Fifty years ago today, I can pretty much tell you what I was doing, and that was working in a shoe factory in Worcester. I was on the completely unskilled end of the line. I applied shoe polish to the raw seams of combat boots, and cleared glue and other gunk of those boots. At the workstation in back of me – our workstations were ancient wooden tables, probably dating to the late 19th century, and painted over many times - my friend Kim (now a partner in one of Boston’s largest law firms) worked as a “heel podder”, gluing pieces of leather into the heel end of a boot’s inner sole. We made $1.40 an hour. Every day at lunch, our friend Kath (now Kim’s wife) picked us up and we went to McDonald’s for lunch. There, because at that moment in my life I didn’t like the “stuff” they put on a burger, I got fries and a small chocolate shake.
Halfway through the summer, probably because I wore glasses and was able to deploy my junior high Spanish to inform the Cuban workers in our area when there was no overtime work on Saturday (“No hay trabajo en sábado.”), I was kicked upstairs to work in the office. This involved a pay increase to $1.70 an hour, which delighted me. But although I now wore a dress, stockings, and (made in New England) Weejun penny loafers to work, my actually tasks remained mostly blue collar.
Half the time, I operated a little handset rotary printed press to create the piecework coupons (pronounced “kewpons”) that workers detached and put into their piecework books each time they finished with a rack of shoes in whatever state of production. You had to accrue a certain number of kewpons to make anything above the $1.40/hour wage, and even when I turned on the jets and killed myself, I never quite made it up to that level. (I don’t think Kim did either, but I’ll have to ask her. Certainly she was the more likely of the two of us to have achieved this bit of paywise nirvana.)
Over Christmas vacation, I went back to work in the H.H. Brown office but, unfortunately, I was only there a couple of days when I had to have my wisdom teeth yanked which, in those days, entailed an overnight hospital stay. And, of course, a ton of boring, feverish, stay in bed misery.
The next summer, I worked as a waitress, a far more lucrative endeavor. (My friend Kath was a fellow Big Boy waitress with me.) A good gig that I worked for two summers and two Christmas breaks.
Anyway, it was my stint in the shoe factory that has made me especially sympathetic to the lot of shoe workers in New England.
Shoes used to be a big deal in these parts. Massachusetts, in fact, was once considered the Shoe Capital of the World. Even today – long after most of the shoe factory jobs have fled – there are a lot of footwear companies located here: Converse, New Balance, Reebok, Sperry, StrideRite. Timberland in NH.
And then, up in the great state of Maine, there’s MaineSole, founded by Dick Hall and some other alumni of Dexter Shoe, who are:
…attempting to bring shoe manufacturing back to Maine, at least in a small way. Founded last year, MaineSole is a case study on the difficulties of “reshoring” American jobs once an entire industry—manufacturing plants as well as suppliers—has migrated to another continent. During the 1960s, footwear factories in Maine employed 20,000 people, according to data compiled by the state’s Department of Labor. That number has dwindled to fewer than 2,000, mirroring a nationwide trend. Even L.L. Bean Inc. makes many of its shoes abroad these days, though its trademark Maine Hunting Shoe is still produced at one of the two facilities it operates in the state. (Source: Bloomberg)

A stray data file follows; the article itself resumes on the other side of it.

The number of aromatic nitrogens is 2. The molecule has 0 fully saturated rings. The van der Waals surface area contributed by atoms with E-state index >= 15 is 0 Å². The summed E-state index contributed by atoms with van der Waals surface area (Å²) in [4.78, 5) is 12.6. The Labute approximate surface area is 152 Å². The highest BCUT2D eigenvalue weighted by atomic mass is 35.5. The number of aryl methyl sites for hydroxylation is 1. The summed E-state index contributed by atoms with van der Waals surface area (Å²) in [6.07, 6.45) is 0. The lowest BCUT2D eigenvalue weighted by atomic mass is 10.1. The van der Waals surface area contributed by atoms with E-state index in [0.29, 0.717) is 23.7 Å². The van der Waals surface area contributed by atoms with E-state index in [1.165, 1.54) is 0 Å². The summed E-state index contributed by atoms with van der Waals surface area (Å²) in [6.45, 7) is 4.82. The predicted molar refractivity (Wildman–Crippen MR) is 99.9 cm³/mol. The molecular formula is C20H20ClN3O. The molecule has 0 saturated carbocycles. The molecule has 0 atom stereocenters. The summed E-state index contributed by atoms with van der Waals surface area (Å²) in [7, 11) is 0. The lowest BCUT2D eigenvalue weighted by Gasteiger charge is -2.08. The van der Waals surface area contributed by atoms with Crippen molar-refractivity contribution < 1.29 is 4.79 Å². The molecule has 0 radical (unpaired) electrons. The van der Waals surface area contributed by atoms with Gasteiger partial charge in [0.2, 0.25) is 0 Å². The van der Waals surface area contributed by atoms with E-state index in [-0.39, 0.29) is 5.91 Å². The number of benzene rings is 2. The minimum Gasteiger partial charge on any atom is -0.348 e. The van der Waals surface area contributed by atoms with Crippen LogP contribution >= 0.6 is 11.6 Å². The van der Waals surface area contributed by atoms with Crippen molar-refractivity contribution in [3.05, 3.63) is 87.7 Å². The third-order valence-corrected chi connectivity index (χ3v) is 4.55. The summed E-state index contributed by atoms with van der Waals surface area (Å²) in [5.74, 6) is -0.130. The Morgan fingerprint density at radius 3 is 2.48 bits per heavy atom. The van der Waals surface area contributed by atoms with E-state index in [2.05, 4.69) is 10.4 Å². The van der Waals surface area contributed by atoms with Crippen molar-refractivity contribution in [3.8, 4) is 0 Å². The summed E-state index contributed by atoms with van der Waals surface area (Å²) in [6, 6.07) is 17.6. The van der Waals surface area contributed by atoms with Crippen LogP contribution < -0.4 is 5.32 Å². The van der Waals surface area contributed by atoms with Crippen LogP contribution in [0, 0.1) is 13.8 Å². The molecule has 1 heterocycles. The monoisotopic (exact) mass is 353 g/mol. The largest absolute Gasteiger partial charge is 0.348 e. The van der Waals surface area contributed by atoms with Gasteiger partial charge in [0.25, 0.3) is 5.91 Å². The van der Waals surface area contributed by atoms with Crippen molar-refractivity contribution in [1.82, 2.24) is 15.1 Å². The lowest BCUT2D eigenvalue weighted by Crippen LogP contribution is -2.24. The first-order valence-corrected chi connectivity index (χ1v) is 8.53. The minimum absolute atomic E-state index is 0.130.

Things are moving along rather slowly. So far, there are only 10 folks on the payroll – at its peak, Dexter employed 800 in the town of Dexter, Maine - and their output is not quite up to what it was when Berkshire Hathaway made what turned out to be a fiasco acquisition of Dexter Shoe. Back in those days, Dexter turned out 7.5 million pairs a year. MaineSole’s level is more along the lines of 100 pairs a week.
But they’re not interested in the mass market biz of selling shoes to J.C. Penney customers. “Think $325 hand-sewn penny loafers.”
Unless they can cure posterior tibial tendonitis, I won’t be forking over $325 for penny loafers, even if they’re hand sewn. But I wish them well.
MaineSole will not bring Dexter, Maine, back to where it was when Dexter Shoe ruled.
There was a bowling alley, a movie theater showing first-run films, and a dance for teens every Saturday night at the old town hall. “It was a great place to grow up,” says Al Kimball, 65, who followed his parents into a job at Dexter Shoe and is now the factory manager at MaineSole. “Anything I wanted was right here.”
Well, that was then and this is now.There’s no more going to be a big resurgence of shoe factory jobs in New England (or anywhere in the US) than there is going to be a big bump up in, say, coal mining jobs.
Still, I’m rooting for MaineSole to make it.
Most of the workers they have on board are folks my age, folks with experience in the old-style shoe companies like the one I worked in. The MaineSole founders are hoping to attract enough investment to let them build their business and get it into a more stable mode before all the old
soles souls hang up the awls for the last time. MaineSole wants them to stick around to train a younger generation of skilled shoe workers. “If I lose them,” [MaineSole’s Kevin Cain] says, “it’s like something going extinct.”
I get that going extinct bit. I can pretty much guarantee that there’s no call for anyone with my rudimentary skills applying shoe polish to the bare-naked seams of combat boots.